“Corel Painter Freestyle” is a paint app while “Deco Sketch” is a tool that can be used to manipulate photos. The app “Drop Chord” is an electronic-music inspired game while “Boom Ball” is a 3D game that allows users to control a ball using a gloved hand and paddle. All of these apps are not only fun, but will allow you to become better acquainted with what the device has to offer.
Other Popular Leap Motion Apps
Other apps that users might find appealing include “Flocking” (an app that allows you to control a swarm of pixels using your hands), “Block 54” (could closely be compared to that of a Jenga tower), “Gorogoa” (a fascinating and interactive story app), “Escape Velocity” (an app that allows you to pilot a starship by panning and tilting your hand), “Cyber Science Motion” (a digital skull that you can dissect and reassemble in order to each yourself anatomy), and finally, “Geco” (an MIDI music generator).
With a few exceptions, the majority of these apps are games designed for entertainment. And while they offer a nice, novel experience, they aren’t exceptionally useful for being productive or getting things done. The one exception to this is an app called “Touchless”. Designed for Windows (with a version available for Mac), it will allow you to use your Leap Motion Controller in a regular PC setting – open and close windows, access the Internet, and even locate files.
How Accurate is the Motion Controller at Recognizing Hand Gestures?
This is one of the main concerns that users tend to have regarding the Leap Motion Controller. To answer this question, it really depends on what you’re using it for. For instance, when using the device in a regular Windows environment, you might find it difficult, and even exhausting, to get the mouse to go to where you want it to go.
However, when it comes to actual Airspace apps, the device seems to fare quite well. It will pick up well on hand gestures, and there will be virtually no lag when you are using these apps. Just don’t get your hopes up when trying to use the motion controller in a regular Windows environment as it might not be as interactive as you might like it to be.
A Proof-of-Concept Device with a Lot of Potential
The Leap Motion Controller is a proof-of-concept device that sheds some light on the future capabilities of this type of technology. Similar to the Xbox Kinect, it will provide users with the ability to navigate their computer and apps using natural motions and hand gestures. Plus, a lot of the hand gestures are relatively easy to perform and require seconds to learn.
The device’s finger tracking is amazing, and there are a variety of applications where this type of technology is going to become prevalent. It’s clearly a huge step forward in the world of interface technology, but it still has a lot of progress to be made. Although it can provide anyone with a novel gaming experience, it lacks the practicality that most users would expect from a device like this.
Secondly, while the device’s tracking is relatively accurate, you still might find it difficult to be as precise as you might like. For instance, opening and closing windows, shifting between specific pages, and even scrolling could pose a challenge. For regular navigating, this is a problem that can definitely be improved upon.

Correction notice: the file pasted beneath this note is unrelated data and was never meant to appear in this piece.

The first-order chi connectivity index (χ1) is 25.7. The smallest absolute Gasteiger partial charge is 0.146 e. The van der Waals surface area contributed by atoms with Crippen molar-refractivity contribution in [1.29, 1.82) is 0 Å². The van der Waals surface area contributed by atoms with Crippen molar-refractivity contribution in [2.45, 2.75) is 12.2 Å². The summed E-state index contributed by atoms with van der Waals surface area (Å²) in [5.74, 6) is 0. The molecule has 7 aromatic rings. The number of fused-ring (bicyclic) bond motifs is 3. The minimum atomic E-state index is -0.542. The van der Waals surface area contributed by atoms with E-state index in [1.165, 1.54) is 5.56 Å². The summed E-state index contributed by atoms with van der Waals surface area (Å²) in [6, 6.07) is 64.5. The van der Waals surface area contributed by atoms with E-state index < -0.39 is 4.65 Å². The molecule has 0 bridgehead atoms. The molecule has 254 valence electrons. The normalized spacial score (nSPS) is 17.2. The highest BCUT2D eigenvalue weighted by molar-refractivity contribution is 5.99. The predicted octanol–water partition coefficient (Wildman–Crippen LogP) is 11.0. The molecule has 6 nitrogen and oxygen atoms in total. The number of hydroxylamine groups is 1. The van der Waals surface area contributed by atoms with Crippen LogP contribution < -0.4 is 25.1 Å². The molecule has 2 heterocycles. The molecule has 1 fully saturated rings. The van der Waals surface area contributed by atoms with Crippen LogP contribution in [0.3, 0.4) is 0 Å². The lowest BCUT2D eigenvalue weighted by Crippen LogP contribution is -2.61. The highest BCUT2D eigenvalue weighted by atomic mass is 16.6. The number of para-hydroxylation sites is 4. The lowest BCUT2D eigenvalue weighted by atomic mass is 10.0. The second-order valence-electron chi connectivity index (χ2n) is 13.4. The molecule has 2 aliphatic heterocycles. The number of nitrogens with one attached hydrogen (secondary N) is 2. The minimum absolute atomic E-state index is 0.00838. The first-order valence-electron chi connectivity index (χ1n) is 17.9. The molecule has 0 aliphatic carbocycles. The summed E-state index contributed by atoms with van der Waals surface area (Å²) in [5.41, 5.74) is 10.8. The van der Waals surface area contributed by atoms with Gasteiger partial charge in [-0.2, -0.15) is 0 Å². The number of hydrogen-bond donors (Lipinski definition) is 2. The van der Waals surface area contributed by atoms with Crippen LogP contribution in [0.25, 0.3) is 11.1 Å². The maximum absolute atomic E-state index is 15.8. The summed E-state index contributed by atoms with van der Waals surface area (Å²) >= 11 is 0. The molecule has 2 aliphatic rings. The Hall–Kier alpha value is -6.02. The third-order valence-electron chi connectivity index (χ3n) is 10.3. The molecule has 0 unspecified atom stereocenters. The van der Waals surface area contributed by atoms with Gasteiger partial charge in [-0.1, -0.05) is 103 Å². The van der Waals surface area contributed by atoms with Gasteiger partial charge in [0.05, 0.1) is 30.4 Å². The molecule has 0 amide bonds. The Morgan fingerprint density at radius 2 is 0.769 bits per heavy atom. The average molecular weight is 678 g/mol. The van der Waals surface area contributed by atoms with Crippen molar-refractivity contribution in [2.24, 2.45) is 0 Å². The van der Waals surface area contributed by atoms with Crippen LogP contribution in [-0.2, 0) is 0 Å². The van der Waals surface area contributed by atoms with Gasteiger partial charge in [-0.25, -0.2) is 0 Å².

In the future, as more and more practical apps start being created for the Leap Motion Controller, it’s going to be a very practice and streamlined product to own. Today, it remains a novel toy that can be used to play games and replace traditional gaming experiences – but that’s all.
Pros – What Are The Advantages of Leap Motion Gesture Motion Controller?
This gesture-based, motion-sensing piece of technology is offered for a great bargain. It’s relatively easy to set-up and connect, and works for Mac and Windows on any display size. Plus, there are dozens of apps available for the controller, most of which are either free or very inexpensive.
The Leap Motion Controller allows you to move in all of the wide-open space between you and your computer. This means that you can perform a variety of functions without having to touch a mouse or keyboard. Another major advantage to the device is that it’s quite small, taking up very little space on your computer.
The field of view for the controller is 150-degrees, which is quite extensive, and in a Z-axis perspective (so that you can move your hands in any direction and have the device pick up on it). Finally, the leap motion controller can capture your movements at a rate that exceeds 200 frames per second, which is amazing, and creates virtually no lag in the system.
Cons – What Are The Drawbacks of Leap Motion Gesture Motion Controller?
There have been some complaints regarding the inaccuracy of the sensor. More specifically, it might not always register a hand position the right way. This is especially true when you’re using the device to navigate regular Windows. However, when you’re using it for apps, it won’t be as much of an issue.
App quality can also be an issue considering that some are barely functional. Plus, a lot of the apps are simply designed for gaming purposes and not enough emphasis was placed on making them practical. Finally, the Leap Motion Gesture Motion Controller isn’t recommended for productivity as it can be difficult to use at times.
The Leap Motion Controller is definitely well-ahead of its time, and allows us to experience technology at its finest. It’s cheaper than you think, and when it works right, will make you feel like you’ve acquired a piece of futuristic technology.
At this present moment, it shows great depth and potential as to what this type of innovation will be able to offer in the future. Just don’t expect it to surpass your expectations in regards to practicality, because it still has a long way to go in that department.